I also enjoyed another group tutorial this week. I always find it really useful to hear other students thoughts and opinions around digital communities and use it as an ideal opportunity to ask my tutors questions.
Kozinets, R. V. (2010). Understanding Culture Online. In Netnography: doing ethnographic research online. (London, Sage): pp. 21-40.
Stewart, B. (2013). Massiveness + Openness = New Literacies of Participation? Journal of Online Learning and Teaching 9(2): pp. 228-238.
I have not long finished the Kozinets chapter entitiled ‘Understanding Culture Online’, Netnography: doing ethnographic research online‘ and found it very easy to relate to some of the observations that he noted throughout his studies.
Over the past decade I have been a member of different online communities ranging from personal interests (such as football related forums) to work-related groups (such as user forums). Until completing the Kozinets chapter I hadn’t ever really stopped to think about the dynamic of each community and the types of relationships that members within them form.
“How deep, long-lasting, meaningful and intense are those relationships? Are these people considered to be merely somewhat-interesting strangers, or are they long term friends that are as close to the participant as anyone else in their life?” (Kozinets, 2010, p 32).
This quote has been ringing in my ears since I read it. For me, the answer to this question influences the formation of a community and the development of a natural synergy.
Anyway, whilst lying in bed the other evening I spent some time reading through my Twitter timeline and eventually went down the rabbit hole (randomly diving into random conversation threads without any clear idea of where I was going) and stumbled on a link to a conversation thread on a parenting community called Mumsnet. In this thread there were several parents debating their opinion of a particular topic started by a current member. As the debate went on people were challenging, agreeing, disagreeing, dismissing, and praising each other based on their contributions to the thread. There was a level of interaction that allowed other members to consider changing their own opinion or forming new ones based on the experience and opinions of others.
In contrasting the Mumsnet community with the ‘Internet of Things’ MOOC community the difference is immediately noticeable despite having striking similarities. Both communities make use of discussion forums and both forums take a Q and A approach. In Mumsnet, a member asks a question and peers reply. In the MOOC the tutor asks a question and the students reply. Yet there is a distinct lack of interaction in the MOOC.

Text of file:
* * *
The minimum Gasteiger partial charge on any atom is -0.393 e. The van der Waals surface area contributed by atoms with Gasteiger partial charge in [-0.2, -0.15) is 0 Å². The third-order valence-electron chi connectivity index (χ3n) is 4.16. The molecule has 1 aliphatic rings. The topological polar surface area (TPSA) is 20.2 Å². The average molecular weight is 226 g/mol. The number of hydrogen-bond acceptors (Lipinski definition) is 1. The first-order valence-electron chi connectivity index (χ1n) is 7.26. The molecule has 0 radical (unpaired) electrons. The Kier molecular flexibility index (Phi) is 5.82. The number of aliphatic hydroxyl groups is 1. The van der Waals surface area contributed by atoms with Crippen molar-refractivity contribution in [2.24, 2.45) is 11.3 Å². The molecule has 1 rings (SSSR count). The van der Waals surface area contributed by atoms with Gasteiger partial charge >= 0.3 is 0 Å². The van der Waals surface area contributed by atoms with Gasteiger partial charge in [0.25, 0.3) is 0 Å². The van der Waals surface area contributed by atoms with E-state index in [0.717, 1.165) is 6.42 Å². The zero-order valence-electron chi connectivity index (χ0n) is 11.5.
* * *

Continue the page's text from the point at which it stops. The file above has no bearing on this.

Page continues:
Could this be because of the reason that people join these communities?
When considering virtual worlds, Kozinets (2010) suggests that they are “structured so that social intercourse is the primary pursuit and objective” and that communities will therefore naturally form through discussion and interaction. However, a MOOC’s primary pursuit and objective, it could be argued, is personal interest and gain where social interaction plays a lesser role. Maybe this is the reason I am noticing such differences despite their similarities.
This is something that I will definitely be considering when conducting my micro-ethnography.
Kozinets, R. V. (2010). Understanding Culture Online. In Netnography: doing ethnographic research online. (London, Sage): pp. 21-40.
I’ll leave you with these (rather humerous) observations of the Mumsnet community that I sourced from Twitter:
By default I have always considered a MOOC to be massive based purely upon the large number of participants enrolling on a course. However I hadn’t really considered that it could be massive in terms of the large geographical distances that separate each student. Or perhaps the size of the course. Maybe it could be a mix of all three.
I read this short piece by Downes (2013) – a online learning researcher – who offered his thoughts:
“I’ve been asked this a few times recently, so I thought I should expend a few paragraphs describing the difference between online courses that are and are not ‘massive’. I argue, first, that it’s not the raw count of participants that’s important, but how the course is structured. It’s not simply a big course. Then given that caveat I go on to explain that a course needs 150 active participants to be thought of as ‘massive’ – this because 150 people – Dunbar’s Number – is more than any one person can attend to, and hence is a course that will resist groupish properties (such as an emphasis on sameness rather than diversity).”
I made this post in the hope that the #mscedc group could discuss their thoughts. I would, therefore, welcome any comments from my peers.
UPDATE (16th Feb 2017) – I posted this entry prior to starting the Stewart (2013) reading. I have just noticed Stewart defines “Massive” in the context of the MOOC.